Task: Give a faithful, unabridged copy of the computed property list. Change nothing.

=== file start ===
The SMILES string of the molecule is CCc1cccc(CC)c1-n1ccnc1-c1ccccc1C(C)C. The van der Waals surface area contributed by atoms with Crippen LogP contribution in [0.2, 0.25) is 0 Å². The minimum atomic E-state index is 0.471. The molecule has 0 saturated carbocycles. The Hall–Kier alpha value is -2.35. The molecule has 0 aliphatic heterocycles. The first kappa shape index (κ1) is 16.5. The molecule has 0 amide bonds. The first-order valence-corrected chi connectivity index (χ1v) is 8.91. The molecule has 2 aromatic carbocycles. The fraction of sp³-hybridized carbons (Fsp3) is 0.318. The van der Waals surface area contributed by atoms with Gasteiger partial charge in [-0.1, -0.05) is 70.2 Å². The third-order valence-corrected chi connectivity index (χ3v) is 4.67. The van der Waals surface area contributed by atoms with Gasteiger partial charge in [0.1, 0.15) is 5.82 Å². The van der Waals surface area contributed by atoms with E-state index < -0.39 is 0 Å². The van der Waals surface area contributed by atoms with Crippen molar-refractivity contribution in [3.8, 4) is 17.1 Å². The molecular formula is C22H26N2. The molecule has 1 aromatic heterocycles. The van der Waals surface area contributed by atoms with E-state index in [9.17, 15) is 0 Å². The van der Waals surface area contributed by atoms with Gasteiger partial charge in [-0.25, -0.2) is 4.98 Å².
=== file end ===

The SMILES string of the molecule is CCc1cccc(CC)c1-n1ccnc1-c1ccccc1C(C)C. The van der Waals surface area contributed by atoms with Crippen LogP contribution in [0.2, 0.25) is 0 Å². The minimum atomic E-state index is 0.471. The molecule has 0 saturated carbocycles. The Hall–Kier alpha value is -2.35. The molecule has 0 aliphatic heterocycles. The first kappa shape index (κ1) is 16.5. The molecule has 0 amide bonds. The first-order valence-corrected chi connectivity index (χ1v) is 8.91. The molecule has 2 aromatic carbocycles. The fraction of sp³-hybridized carbons (Fsp3) is 0.318. The van der Waals surface area contributed by atoms with Gasteiger partial charge in [-0.1, -0.05) is 70.2 Å². The third-order valence-corrected chi connectivity index (χ3v) is 4.67. The van der Waals surface area contributed by atoms with Gasteiger partial charge in [0.1, 0.15) is 5.82 Å². The van der Waals surface area contributed by atoms with E-state index < -0.39 is 0 Å². The van der Waals surface area contributed by atoms with Crippen molar-refractivity contribution in [3.8, 4) is 17.1 Å². The molecular formula is C22H26N2. The molecule has 1 aromatic heterocycles. The van der Waals surface area contributed by atoms with E-state index in [9.17, 15) is 0 Å². The van der Waals surface area contributed by atoms with Gasteiger partial charge in [-0.25, -0.2) is 4.98 Å².